With all but provisional ballots counted, county voters appear to have passed two new tax measures — one a mill levy increase to benefit human services, the other a sales-and-use tax to be used for open space purchases. The open-space issue, County Ballot Issue 1B, was head for a narrow defeat late on Tuesday, but garnered enough votes to pass by mid-morning on Wednesday.
County Issue 1A passed with 51.4 percent of the vote. It asked voters to approve a 0.9 mill (nine-tenths of one mill) ad valorem property tax increase for a term of five years to backfill significant gaps in state funding for human services.
Using current property values for Boulder County, the mill levy increase is expected to be about $7 per $100,000 in actual property value (e.g., $21 for a property valued at $300,000) and should generate about $5.2 million per year for five years beginning in 2011, according to the county.
Already the county has made deep budget cuts to make up for a $4.5 million deficit. County officials told Boulder Weekly that $2.3 million of the revenue from the tax increase would be used for child care services. The county has a waiting list of 600 to 700 children, and the list is growing.
County Issue 1B appeared to be losing by a slender margin Tuesday night, but garnered enough votes late in the county to pass with 50.20 percent of the vote.
County Issue 1B asked voters to approve a new 0.15 percent sales and use tax for the next 20 years. The percentage would amount to one cent on a purchase of $10. In addition, 1B would allow for the issuance of bonds totaling $40 million, all for the purpose of purchasing open space.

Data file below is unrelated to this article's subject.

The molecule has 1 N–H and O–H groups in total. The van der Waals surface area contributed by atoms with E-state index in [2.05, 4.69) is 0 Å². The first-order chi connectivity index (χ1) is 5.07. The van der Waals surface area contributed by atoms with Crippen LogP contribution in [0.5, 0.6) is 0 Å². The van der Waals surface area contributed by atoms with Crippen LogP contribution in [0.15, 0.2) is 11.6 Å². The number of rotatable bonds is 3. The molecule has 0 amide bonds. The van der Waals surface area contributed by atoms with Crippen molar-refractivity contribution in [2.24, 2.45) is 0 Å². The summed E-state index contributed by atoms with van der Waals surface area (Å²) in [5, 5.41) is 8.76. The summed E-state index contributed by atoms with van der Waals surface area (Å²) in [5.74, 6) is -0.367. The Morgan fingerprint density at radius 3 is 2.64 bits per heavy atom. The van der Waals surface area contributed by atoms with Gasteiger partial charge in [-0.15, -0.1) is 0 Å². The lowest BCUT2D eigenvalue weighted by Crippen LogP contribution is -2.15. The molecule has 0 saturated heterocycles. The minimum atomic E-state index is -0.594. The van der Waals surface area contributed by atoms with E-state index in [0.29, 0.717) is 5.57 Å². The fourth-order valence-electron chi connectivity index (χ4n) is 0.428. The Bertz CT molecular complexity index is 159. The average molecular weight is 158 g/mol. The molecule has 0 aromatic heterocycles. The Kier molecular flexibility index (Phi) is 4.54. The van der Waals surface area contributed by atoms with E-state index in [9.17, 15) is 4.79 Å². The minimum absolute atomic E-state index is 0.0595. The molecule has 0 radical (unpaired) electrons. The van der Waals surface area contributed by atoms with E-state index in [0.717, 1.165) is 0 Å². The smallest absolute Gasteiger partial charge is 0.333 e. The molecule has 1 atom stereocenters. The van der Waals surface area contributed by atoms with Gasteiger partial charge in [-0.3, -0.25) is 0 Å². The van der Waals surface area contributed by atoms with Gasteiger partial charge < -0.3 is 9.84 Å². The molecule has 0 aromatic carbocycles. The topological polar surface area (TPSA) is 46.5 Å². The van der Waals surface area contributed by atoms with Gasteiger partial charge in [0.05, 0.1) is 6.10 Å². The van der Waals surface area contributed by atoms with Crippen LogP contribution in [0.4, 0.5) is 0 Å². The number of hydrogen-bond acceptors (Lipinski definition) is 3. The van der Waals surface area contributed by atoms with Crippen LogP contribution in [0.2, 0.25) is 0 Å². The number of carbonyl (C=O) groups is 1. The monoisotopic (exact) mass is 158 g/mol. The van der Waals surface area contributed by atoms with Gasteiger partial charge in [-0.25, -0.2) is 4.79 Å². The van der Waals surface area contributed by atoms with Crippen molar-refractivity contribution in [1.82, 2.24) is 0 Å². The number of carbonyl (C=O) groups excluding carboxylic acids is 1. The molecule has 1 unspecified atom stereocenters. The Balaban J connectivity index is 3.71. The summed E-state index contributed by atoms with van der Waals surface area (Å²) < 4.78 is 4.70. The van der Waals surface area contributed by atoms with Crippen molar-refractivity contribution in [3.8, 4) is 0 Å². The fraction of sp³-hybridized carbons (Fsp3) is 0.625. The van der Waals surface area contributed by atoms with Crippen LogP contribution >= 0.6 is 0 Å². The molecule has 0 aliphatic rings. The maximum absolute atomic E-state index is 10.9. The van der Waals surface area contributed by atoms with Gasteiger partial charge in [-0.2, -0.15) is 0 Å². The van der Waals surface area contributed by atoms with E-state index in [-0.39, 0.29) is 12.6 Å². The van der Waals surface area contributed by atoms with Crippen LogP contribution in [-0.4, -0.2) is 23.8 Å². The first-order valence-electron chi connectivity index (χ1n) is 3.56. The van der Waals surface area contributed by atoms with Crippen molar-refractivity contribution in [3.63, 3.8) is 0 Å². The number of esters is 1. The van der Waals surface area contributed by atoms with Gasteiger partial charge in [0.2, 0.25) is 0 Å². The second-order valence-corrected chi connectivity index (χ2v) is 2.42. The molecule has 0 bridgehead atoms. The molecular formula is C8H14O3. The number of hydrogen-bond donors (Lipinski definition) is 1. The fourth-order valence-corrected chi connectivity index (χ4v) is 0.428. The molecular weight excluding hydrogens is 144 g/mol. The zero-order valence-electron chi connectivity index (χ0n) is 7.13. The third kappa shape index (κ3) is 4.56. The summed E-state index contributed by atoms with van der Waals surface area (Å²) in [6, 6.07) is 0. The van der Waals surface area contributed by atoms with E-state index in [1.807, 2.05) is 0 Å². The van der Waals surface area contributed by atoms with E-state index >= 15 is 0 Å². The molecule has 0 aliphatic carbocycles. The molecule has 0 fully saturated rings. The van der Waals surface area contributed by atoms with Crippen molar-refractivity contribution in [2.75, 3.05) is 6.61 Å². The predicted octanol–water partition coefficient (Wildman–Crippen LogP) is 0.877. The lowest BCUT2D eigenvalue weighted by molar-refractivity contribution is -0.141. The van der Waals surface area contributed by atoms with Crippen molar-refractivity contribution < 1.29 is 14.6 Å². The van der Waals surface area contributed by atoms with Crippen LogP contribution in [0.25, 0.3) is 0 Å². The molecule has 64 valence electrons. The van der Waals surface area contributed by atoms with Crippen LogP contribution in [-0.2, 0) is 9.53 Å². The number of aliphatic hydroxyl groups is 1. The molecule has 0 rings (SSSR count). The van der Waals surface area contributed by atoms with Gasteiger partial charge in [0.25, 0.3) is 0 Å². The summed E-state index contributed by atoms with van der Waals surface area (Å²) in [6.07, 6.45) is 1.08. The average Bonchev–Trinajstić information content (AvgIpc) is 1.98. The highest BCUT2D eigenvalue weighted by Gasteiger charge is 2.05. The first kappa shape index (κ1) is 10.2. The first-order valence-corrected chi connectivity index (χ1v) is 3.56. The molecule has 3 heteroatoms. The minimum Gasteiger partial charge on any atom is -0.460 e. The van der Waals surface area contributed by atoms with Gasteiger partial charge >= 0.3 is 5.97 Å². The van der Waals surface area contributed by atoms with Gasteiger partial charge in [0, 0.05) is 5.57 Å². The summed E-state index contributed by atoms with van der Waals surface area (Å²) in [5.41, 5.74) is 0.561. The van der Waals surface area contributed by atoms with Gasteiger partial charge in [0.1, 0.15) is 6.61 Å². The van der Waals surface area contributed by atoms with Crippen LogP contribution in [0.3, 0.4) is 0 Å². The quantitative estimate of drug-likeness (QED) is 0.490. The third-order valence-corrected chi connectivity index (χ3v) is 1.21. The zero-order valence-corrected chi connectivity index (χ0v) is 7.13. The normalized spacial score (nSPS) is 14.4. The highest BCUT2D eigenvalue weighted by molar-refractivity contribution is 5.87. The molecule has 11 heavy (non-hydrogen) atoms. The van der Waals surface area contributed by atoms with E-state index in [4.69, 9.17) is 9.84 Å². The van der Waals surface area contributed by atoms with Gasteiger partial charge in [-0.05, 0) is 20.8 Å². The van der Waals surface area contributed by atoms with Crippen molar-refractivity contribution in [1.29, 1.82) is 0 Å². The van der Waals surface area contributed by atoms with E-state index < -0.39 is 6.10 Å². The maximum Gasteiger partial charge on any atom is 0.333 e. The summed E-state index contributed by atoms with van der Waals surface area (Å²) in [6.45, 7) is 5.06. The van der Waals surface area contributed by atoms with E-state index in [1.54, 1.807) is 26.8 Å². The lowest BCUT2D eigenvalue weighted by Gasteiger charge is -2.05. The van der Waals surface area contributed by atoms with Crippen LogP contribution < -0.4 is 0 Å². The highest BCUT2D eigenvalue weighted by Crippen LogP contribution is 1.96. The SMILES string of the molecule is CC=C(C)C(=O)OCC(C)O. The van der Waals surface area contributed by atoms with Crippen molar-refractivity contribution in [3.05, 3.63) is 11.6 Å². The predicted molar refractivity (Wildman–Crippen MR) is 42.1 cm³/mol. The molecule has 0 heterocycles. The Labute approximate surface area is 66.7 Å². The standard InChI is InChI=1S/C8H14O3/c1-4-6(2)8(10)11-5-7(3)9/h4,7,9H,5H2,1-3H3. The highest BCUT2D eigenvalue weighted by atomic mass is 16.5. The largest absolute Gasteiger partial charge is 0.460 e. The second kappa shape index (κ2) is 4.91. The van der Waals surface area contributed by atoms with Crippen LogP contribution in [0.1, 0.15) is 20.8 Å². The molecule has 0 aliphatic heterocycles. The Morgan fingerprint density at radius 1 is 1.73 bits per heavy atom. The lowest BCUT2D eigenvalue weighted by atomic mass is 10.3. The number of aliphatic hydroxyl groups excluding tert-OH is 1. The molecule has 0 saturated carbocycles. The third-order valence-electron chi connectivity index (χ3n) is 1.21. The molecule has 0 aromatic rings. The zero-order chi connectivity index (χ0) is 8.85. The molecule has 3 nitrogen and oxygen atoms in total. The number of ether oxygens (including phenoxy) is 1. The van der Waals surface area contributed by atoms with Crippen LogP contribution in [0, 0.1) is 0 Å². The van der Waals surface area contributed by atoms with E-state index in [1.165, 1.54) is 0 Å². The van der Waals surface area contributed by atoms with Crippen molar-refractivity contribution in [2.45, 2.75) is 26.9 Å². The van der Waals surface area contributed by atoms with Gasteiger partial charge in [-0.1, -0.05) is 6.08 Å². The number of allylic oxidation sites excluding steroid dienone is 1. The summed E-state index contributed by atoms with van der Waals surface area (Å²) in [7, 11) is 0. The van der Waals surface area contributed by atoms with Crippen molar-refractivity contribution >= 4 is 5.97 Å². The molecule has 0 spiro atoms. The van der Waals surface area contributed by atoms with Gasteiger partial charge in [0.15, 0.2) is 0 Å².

County officials argued that the tax was necessary for the county to make land purchases that were planned some 30 years ago, thus realizing its plans for land preservation. Because a similar measure was rejected by voters in 2009 — the first time an open-space measure had been voted down in Boulder County — county officials worked hard to get their message out to the public.
“We did a much more vigorous campaign this time around,” says County Commissioner Will Toor, who went to bed Tuesday night believing the open-space tax had failed. “Unlike the last campaign [in 2009], we raised some money for the campaign, did multiple direct mail pieces targeted to portions of Longmont and southeast county and did a much more vigorous letter to the editor campaign. I do think that there was substantially more effort that went into trying to connect with voters this time around.”
Toor hasn’t seen any precinct information, so he can’t comment on how the vote broke down geographically. However, because early votes and mail-in ballots were tabulated first, he says it’s clear that people who voted at the polls gave open space its narrow victory.
“That does tend to be a lot of voters who are younger voters, where if you look at early voting, it tends to be skewed toward voter demographics that are more conservative,” he says.
Toor says he’s relieved that Boulder County will be able to move forward with land acquisition, purchasing properties that would almost certainly have slipped beyond the county’s grasp if 1B had failed.
“Clearly people were sensitive to taxes this year,” he says. “By a narrow margin, it looks like the voters of Boulder county saw the value in increasing our taxes in order to be able to help our neighbors in hard times and to continue acquire open space lands and to manage those lands to provide all the benefits that open space brings.”
The County Clerk and Recorder’s office was verifying provisional ballots as of press time, so election results from the county have not been declared official. However, Toor said that the small number of provisional ballots means that the vote on 1B is unlikely to reverse itself again.